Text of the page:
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Supreme Court says you can refuse a drunk-driving blood test — but not a breathalyzer

The court ruled that forced breathalyzer tests do not require a warrant, but blood-alcohol tests still do, because taking blood is more intrusive.

by Adam Hamze
Jun 23 2016, 5:50pm

(Andrew Milligan/PA Wire via AP Images)

The Supreme Court ruled 5-3 on Thursday that it's a crime for drivers to refuse breathalyzer tests when they're suspected of drunk driving, but the justices also placed limits on penalties for drivers who refuse to submit blood for alcohol tests.

The ruling decided three cases in Minnesota and North Dakota in which the plaintiffs argued that forced breathalyzer tests are a form of unreasonable search and seizure that violate the Fourth Amendment of the Constitution. The court ruled that forced breathalyzer tests do not require a warrant, but blood-alcohol tests still do, because taking blood is more intrusive.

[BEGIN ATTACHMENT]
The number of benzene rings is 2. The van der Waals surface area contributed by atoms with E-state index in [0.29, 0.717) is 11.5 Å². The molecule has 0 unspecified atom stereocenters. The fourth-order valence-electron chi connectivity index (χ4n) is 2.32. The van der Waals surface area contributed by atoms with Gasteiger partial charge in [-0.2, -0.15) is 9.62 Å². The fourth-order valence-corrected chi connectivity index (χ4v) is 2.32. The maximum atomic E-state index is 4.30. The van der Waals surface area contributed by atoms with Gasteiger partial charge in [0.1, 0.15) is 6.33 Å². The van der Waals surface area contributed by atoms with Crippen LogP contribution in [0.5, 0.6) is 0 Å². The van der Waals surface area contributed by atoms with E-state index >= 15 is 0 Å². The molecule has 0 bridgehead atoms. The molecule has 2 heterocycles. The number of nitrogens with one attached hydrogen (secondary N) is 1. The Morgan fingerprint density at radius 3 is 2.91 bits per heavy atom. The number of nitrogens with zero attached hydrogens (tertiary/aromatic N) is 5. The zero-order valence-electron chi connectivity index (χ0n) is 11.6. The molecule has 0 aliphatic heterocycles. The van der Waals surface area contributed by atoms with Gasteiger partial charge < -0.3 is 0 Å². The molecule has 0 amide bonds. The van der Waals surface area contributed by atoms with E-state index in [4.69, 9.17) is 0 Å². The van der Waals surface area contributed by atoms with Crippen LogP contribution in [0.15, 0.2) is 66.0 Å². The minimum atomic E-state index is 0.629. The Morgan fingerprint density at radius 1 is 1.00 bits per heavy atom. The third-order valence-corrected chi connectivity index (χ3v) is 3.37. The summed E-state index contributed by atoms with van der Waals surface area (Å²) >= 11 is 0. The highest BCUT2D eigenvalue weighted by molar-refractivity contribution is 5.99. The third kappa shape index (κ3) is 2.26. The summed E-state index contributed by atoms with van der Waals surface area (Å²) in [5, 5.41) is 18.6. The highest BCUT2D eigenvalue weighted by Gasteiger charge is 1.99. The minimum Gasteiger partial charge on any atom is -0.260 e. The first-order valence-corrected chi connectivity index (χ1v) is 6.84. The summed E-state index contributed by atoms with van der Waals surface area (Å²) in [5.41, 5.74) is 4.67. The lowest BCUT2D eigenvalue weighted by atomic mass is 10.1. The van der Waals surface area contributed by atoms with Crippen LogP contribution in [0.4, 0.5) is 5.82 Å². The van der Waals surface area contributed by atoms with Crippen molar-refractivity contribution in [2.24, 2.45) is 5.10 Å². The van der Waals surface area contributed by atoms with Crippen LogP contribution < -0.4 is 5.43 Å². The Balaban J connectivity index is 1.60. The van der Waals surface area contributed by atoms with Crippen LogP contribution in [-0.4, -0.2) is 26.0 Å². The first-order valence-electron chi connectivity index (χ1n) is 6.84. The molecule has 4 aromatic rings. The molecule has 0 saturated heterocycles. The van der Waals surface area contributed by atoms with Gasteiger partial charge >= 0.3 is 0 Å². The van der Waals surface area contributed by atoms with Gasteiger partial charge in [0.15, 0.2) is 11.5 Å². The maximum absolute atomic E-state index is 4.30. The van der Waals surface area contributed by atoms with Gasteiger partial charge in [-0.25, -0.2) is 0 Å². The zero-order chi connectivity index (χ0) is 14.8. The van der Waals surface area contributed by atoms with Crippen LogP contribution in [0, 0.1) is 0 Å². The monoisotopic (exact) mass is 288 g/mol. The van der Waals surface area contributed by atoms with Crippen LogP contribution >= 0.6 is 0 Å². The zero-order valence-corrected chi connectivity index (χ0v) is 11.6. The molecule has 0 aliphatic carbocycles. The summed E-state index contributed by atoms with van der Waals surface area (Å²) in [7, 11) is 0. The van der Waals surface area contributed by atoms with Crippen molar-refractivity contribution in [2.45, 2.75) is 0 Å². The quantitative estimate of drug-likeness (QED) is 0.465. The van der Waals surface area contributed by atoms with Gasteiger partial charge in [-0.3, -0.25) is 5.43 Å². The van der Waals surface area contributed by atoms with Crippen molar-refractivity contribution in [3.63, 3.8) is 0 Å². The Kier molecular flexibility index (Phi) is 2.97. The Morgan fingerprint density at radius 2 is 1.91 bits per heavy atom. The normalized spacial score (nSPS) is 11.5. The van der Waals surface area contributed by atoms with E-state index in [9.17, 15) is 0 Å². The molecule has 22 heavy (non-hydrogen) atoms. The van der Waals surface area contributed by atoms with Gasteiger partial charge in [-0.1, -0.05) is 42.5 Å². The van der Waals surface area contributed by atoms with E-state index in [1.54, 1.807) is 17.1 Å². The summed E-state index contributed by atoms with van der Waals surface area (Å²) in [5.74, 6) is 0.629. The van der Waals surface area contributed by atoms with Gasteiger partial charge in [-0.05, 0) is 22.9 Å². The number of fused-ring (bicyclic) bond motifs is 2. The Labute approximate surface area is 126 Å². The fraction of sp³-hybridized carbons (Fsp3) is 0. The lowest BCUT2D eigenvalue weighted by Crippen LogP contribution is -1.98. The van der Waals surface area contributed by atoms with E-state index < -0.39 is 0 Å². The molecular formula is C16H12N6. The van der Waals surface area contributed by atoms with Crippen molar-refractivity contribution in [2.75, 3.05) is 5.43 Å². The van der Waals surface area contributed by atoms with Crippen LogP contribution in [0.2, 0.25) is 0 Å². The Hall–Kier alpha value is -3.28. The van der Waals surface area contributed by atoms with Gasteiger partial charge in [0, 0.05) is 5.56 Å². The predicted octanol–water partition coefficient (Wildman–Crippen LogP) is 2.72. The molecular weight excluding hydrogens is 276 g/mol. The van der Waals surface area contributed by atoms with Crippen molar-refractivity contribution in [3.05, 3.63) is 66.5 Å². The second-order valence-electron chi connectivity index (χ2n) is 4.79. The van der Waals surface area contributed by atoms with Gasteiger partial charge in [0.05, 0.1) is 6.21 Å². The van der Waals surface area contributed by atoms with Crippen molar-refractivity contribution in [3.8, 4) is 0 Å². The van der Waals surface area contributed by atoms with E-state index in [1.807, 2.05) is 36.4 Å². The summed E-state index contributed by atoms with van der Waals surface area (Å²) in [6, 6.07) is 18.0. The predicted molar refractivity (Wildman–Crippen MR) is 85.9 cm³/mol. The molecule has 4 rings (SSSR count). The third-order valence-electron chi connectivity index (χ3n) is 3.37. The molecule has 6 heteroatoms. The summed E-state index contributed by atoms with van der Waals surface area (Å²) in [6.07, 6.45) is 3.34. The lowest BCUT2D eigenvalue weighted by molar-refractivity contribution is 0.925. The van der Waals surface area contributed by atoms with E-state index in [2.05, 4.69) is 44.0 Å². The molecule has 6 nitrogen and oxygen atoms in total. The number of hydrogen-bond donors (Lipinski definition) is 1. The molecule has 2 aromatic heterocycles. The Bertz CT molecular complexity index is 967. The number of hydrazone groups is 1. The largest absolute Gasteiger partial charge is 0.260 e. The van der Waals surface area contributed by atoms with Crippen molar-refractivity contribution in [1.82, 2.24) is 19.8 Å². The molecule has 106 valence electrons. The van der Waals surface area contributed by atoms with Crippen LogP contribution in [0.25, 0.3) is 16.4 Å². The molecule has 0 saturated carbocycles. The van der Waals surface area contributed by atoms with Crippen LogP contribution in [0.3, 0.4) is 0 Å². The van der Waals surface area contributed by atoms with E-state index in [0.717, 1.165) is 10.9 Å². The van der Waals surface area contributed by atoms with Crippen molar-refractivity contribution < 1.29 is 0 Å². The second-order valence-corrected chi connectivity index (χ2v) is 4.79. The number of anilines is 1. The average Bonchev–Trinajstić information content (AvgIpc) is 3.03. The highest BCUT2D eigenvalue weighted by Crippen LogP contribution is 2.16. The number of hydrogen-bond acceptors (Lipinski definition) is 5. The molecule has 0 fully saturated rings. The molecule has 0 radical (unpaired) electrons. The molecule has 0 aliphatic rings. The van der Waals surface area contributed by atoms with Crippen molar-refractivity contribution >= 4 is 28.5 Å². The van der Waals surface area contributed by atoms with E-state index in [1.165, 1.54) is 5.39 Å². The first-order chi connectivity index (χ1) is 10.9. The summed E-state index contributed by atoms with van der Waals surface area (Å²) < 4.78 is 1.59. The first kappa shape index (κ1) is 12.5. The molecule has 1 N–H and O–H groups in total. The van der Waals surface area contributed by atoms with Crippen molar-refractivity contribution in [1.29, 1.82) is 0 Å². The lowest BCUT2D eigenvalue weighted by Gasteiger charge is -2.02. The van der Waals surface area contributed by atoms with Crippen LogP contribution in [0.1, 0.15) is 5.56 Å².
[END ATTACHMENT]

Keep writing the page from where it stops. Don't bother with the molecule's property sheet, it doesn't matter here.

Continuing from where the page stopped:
The court's decision rested on the belief that a breath test does not result in "significant privacy concerns," as Justice Samuel Alito stated in the majority opinion. Justices Sonia Sotomayor and Ruth Bader Ginsburg both said they would have required a search warrant for both blood and breath tests. Meanwhile, Justice Clarence Thomas dissented, stating that he believes a warrant shouldn't be required for either.

Most states have laws in place that revoke the licenses of those who refuse alcohol tests, but license revocation is a civil penalty. The justices let stand the states' position that that they are acting constitutionally when they impose criminal penalties — like time in jail — for refusal.

Minnesota and North Dakota are two of a handful of states that impose criminal penalties for refusing to take a breathalyzer test.

Follow Adam Hamze on Twitter: @adamhamz